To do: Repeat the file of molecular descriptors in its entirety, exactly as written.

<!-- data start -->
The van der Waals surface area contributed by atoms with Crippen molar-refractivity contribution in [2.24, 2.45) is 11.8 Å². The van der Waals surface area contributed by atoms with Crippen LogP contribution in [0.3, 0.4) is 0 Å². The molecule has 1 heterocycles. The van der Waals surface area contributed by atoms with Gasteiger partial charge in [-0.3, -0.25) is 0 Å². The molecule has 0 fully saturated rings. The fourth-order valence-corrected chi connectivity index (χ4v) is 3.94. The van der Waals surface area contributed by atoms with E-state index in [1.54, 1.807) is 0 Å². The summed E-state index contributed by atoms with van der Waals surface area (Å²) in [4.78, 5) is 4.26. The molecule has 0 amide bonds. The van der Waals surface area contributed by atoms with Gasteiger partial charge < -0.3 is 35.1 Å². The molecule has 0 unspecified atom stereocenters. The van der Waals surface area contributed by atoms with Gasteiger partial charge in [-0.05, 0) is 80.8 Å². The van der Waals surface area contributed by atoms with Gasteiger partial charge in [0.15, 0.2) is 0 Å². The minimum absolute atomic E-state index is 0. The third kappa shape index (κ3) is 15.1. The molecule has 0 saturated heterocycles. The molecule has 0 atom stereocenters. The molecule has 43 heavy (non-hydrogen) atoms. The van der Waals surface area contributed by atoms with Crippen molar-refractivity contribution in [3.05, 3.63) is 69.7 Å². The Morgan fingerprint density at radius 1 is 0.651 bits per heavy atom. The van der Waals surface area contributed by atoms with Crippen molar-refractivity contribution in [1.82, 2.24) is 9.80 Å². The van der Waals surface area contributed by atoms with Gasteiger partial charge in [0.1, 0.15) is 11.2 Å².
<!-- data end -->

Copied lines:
The van der Waals surface area contributed by atoms with Crippen molar-refractivity contribution in [2.24, 2.45) is 11.8 Å². The van der Waals surface area contributed by atoms with Crippen LogP contribution in [0.3, 0.4) is 0 Å². The molecule has 1 heterocycles. The van der Waals surface area contributed by atoms with Gasteiger partial charge in [-0.3, -0.25) is 0 Å². The molecule has 0 fully saturated rings. The fourth-order valence-corrected chi connectivity index (χ4v) is 3.94. The van der Waals surface area contributed by atoms with E-state index in [1.54, 1.807) is 0 Å². The summed E-state index contributed by atoms with van der Waals surface area (Å²) in [4.78, 5) is 4.26. The molecule has 0 amide bonds. The van der Waals surface area contributed by atoms with Gasteiger partial charge < -0.3 is 35.1 Å². The molecule has 0 unspecified atom stereocenters. The van der Waals surface area contributed by atoms with Gasteiger partial charge in [-0.05, 0) is 80.8 Å². The van der Waals surface area contributed by atoms with Gasteiger partial charge in [0.15, 0.2) is 0 Å². The minimum absolute atomic E-state index is 0. The third kappa shape index (κ3) is 15.1. The molecule has 0 saturated heterocycles. The molecule has 0 atom stereocenters. The molecule has 43 heavy (non-hydrogen) atoms. The van der Waals surface area contributed by atoms with Crippen molar-refractivity contribution in [3.05, 3.63) is 69.7 Å². The Morgan fingerprint density at radius 1 is 0.651 bits per heavy atom. The van der Waals surface area contributed by atoms with Crippen molar-refractivity contribution in [1.82, 2.24) is 9.80 Å². The van der Waals surface area contributed by atoms with Gasteiger partial charge in [0.1, 0.15) is 11.2 Å².